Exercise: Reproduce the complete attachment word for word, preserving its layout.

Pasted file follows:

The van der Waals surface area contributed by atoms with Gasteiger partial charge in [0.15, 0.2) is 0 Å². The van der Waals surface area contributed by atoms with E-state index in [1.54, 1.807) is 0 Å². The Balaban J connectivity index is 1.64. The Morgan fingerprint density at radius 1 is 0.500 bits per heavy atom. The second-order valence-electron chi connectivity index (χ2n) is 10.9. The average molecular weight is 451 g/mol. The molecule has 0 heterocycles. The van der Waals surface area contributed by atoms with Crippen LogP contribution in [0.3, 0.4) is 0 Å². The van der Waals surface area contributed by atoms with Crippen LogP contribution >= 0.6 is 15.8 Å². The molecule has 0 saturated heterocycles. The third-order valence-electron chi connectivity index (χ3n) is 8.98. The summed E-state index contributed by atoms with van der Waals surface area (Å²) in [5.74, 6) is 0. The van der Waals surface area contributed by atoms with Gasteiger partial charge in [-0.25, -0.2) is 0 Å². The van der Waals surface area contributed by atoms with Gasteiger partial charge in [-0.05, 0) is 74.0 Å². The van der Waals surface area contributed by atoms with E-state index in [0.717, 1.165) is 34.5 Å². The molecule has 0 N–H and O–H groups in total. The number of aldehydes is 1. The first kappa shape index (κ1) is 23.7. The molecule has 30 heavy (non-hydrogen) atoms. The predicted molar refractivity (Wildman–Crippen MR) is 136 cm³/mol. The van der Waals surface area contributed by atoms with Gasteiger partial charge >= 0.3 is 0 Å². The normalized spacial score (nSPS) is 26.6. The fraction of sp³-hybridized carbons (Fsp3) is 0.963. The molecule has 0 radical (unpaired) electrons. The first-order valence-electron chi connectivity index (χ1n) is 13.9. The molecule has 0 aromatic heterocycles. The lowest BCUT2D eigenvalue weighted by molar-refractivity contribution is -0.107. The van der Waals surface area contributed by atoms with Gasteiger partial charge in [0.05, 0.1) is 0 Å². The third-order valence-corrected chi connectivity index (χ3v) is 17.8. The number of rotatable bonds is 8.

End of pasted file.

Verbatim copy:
The van der Waals surface area contributed by atoms with Gasteiger partial charge in [0.15, 0.2) is 0 Å². The van der Waals surface area contributed by atoms with E-state index in [1.54, 1.807) is 0 Å². The Balaban J connectivity index is 1.64. The Morgan fingerprint density at radius 1 is 0.500 bits per heavy atom. The second-order valence-electron chi connectivity index (χ2n) is 10.9. The average molecular weight is 451 g/mol. The molecule has 0 heterocycles. The van der Waals surface area contributed by atoms with Crippen LogP contribution in [0.3, 0.4) is 0 Å². The van der Waals surface area contributed by atoms with Crippen LogP contribution >= 0.6 is 15.8 Å². The molecule has 0 saturated heterocycles. The third-order valence-electron chi connectivity index (χ3n) is 8.98. The summed E-state index contributed by atoms with van der Waals surface area (Å²) in [5.74, 6) is 0. The van der Waals surface area contributed by atoms with Gasteiger partial charge in [-0.25, -0.2) is 0 Å². The van der Waals surface area contributed by atoms with Gasteiger partial charge in [-0.05, 0) is 74.0 Å². The van der Waals surface area contributed by atoms with E-state index in [0.717, 1.165) is 34.5 Å². The molecule has 0 N–H and O–H groups in total. The number of aldehydes is 1. The first kappa shape index (κ1) is 23.7. The molecule has 30 heavy (non-hydrogen) atoms. The predicted molar refractivity (Wildman–Crippen MR) is 136 cm³/mol. The van der Waals surface area contributed by atoms with Gasteiger partial charge >= 0.3 is 0 Å². The normalized spacial score (nSPS) is 26.6. The fraction of sp³-hybridized carbons (Fsp3) is 0.963. The molecule has 0 radical (unpaired) electrons. The first-order valence-electron chi connectivity index (χ1n) is 13.9. The molecule has 0 aromatic heterocycles. The lowest BCUT2D eigenvalue weighted by molar-refractivity contribution is -0.107. The van der Waals surface area contributed by atoms with Gasteiger partial charge in [0.05, 0.1) is 0 Å². The third-order valence-corrected chi connectivity index (χ3v) is 17.8. The number of rotatable bonds is 8.